- What Is It?
- How to Spot a Stroke
- 14 Warning Signs and Symptoms
- Mini-Stroke Symptoms
- Call 911
- Doctors Specialists
What is a stroke?
A stroke occurs when the blood supply to an area of the brain is cut off. The symptoms depend upon the region of the brain that is affected by the loss of blood supply and can include changes in sensation or motor control.
Symptoms of a stroke also depend on how much of the brain tissue is deprived of blood supply. For example, someone who had a mild stroke may experience temporary weakness of an arm or leg, but those with a more severe stroke may be permanently paralyzed on one side of their body or be unable to speak. If the blood supply is not quickly restored, either on its own or via medical treatment, the effects may be permanent.
How can you tell if a person is having a stroke?
Acting fast is critical if you suspect that someone may be having a stroke. Immediate treatment of a stroke can minimize the long-term effects of the stroke and can even help reduce a person's risk of death from stroke.
FAST is an acronym that can help you quickly recognize the warning signs and symptoms of a stroke. You can even download a FAST app from the webpage of the American Stroke Association to help you remember these signs.
Use FAST to remember and recognize the following signs and symptoms of stroke:
- F: Face drooping. Ask the person to smile, and see if one side is drooping. One side of the face may also be numb, and the smile may appear uneven.
- A: Arm weakness. Ask the person to raise both arms. Is there weakness or numbness on one side? One arm drifting downward is a sign of one-sided arm weakness.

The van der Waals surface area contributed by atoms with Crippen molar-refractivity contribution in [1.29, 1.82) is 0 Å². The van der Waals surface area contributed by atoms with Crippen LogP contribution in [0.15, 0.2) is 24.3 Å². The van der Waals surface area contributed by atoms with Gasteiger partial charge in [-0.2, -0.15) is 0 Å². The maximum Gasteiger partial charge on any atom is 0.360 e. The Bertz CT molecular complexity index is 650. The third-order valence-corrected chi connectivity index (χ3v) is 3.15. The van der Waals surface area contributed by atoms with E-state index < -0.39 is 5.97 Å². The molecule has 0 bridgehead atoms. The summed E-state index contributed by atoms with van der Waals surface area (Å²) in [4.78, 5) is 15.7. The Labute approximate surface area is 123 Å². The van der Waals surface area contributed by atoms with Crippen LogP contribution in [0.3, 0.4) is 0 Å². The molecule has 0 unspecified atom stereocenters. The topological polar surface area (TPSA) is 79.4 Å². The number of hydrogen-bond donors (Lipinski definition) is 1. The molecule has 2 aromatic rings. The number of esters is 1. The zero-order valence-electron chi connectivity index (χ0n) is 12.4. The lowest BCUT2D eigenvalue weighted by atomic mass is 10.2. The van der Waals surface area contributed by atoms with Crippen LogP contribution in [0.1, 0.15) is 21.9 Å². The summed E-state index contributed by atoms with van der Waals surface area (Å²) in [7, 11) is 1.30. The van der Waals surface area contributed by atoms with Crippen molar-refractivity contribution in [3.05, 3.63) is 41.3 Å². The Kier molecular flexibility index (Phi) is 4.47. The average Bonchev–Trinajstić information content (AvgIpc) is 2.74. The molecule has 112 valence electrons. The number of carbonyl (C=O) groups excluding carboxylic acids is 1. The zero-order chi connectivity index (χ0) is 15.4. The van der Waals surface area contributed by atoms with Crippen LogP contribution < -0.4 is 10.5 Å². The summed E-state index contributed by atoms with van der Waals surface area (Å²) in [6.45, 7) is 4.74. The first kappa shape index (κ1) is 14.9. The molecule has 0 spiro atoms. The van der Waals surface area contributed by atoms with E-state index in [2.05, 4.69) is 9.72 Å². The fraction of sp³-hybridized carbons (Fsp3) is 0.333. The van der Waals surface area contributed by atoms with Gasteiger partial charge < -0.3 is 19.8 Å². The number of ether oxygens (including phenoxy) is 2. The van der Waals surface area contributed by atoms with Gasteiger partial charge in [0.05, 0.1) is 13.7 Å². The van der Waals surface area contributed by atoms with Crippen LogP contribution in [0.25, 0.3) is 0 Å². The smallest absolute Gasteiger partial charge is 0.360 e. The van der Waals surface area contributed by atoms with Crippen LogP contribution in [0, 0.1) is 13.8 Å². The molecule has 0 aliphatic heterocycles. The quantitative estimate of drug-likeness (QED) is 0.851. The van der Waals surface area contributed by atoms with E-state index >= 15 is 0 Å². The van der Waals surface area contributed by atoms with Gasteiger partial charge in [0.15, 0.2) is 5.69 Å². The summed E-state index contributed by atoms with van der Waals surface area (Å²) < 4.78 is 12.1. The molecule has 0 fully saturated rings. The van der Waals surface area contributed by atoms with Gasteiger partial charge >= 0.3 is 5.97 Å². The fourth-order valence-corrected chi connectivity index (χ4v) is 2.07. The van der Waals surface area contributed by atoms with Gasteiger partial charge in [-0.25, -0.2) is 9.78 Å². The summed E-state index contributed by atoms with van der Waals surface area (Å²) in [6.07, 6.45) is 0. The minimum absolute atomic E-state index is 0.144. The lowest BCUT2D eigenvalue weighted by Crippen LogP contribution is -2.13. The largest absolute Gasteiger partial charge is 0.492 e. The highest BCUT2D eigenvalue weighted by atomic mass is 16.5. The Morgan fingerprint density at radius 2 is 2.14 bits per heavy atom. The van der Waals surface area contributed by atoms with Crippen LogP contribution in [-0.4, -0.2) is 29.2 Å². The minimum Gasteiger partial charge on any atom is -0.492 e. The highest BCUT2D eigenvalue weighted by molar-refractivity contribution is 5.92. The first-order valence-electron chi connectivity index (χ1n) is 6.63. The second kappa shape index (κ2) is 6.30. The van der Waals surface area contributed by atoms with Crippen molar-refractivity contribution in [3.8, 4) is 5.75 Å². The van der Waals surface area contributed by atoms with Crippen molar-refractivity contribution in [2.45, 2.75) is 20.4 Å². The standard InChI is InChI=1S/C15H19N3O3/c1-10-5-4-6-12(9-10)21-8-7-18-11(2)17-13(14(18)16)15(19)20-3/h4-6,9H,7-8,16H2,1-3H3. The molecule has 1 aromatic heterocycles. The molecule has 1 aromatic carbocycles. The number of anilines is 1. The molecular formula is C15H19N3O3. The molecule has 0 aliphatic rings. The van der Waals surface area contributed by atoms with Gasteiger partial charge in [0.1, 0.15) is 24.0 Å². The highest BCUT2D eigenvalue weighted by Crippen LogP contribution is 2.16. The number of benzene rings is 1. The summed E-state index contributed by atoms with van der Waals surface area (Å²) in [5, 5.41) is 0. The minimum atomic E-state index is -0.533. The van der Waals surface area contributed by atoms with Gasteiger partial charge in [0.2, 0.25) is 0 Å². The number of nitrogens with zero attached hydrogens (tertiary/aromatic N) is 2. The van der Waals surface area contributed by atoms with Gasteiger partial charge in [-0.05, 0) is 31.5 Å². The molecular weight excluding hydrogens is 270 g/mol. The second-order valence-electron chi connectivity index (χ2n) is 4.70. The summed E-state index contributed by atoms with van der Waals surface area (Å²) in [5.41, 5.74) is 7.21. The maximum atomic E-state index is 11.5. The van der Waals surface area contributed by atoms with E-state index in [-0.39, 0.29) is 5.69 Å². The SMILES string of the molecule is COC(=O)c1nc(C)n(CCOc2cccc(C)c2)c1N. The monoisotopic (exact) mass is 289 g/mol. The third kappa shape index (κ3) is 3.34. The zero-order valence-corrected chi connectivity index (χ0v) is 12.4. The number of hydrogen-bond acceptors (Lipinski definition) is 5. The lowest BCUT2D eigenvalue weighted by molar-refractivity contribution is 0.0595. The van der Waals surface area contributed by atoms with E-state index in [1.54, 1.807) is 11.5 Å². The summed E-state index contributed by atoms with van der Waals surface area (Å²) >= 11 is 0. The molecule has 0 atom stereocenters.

- S: Speech difficulty. People having a stroke may slur their speech or have trouble speaking at all. Speech may be incomprehensible. Ask the person to repeat a simple sentence and look for any speech abnormality.
- T: Time to call 911! If a person shows any of the symptoms above, even if the symptoms went away, call 911 and get the person to a hospital immediately.
14 Warning Signs and Symptoms of a Stroke
While these are the hallmark symptoms of stroke, a stroke can cause disruption of any function of the nervous system. Symptoms of stroke typically occur on one side of the body and come on suddenly. With a transient ischemic attack (sometimes called a mini-stroke or TIA) the symptoms appear and may go away on their own. In any case, it is essential to get the affected person to a hospital as soon as possible to enable prompt treatment.
Other possible signs and symptoms of stroke include the sudden onset of:
- Weakness or paralysis of any part of the body
- Numbness or a "pins and needles" sensation anywhere in the body
- Gait disturbances (trouble walking) or loss of balance and coordination
- Vision changes, blurred vision, or trouble with eyesight in one or both eyes
- Severe headache that usually is unlike headaches in the past
- Inability to speak, slurred speech, or inability to understand speech
- Loss of sensation in any part of the body
- Memory loss
- Behavioral changes
- Muscle stiffness
- Difficulty swallowing
- Involuntary eye movements
What are the signs and symptoms of a mini-stroke (TIA, transient ischemic attack)?
The symptoms of a TIA or mini-stroke are the same as those of a stroke as listed above. With a mini-stroke, the symptoms go away on their own. Any symptoms of a stroke can occur during a mini-stroke.
What should I do if someone has symptoms and signs of a stroke?
Remember to think and act FAST (Face drooping; Arm weakness; Speech difficulty; and Time to call 911!) if you see someone who may be having these symptoms. Don't delay and call 9-1-1 immediately. You may help save a life or reduce the chance of long-term disability.
Which specialties of doctors treat strokes?
A person who is having a stroke is typically cared for in an emergency department, and initially seen by a specialist in emergency medicine. Doctors typically involved in the care of patients with stroke can include
- endovascular surgical neuroradiology (ESNR) specialists,
- interventional radiologists (IR),
- interventional cardiologists (IC), and
- critical care specialists.
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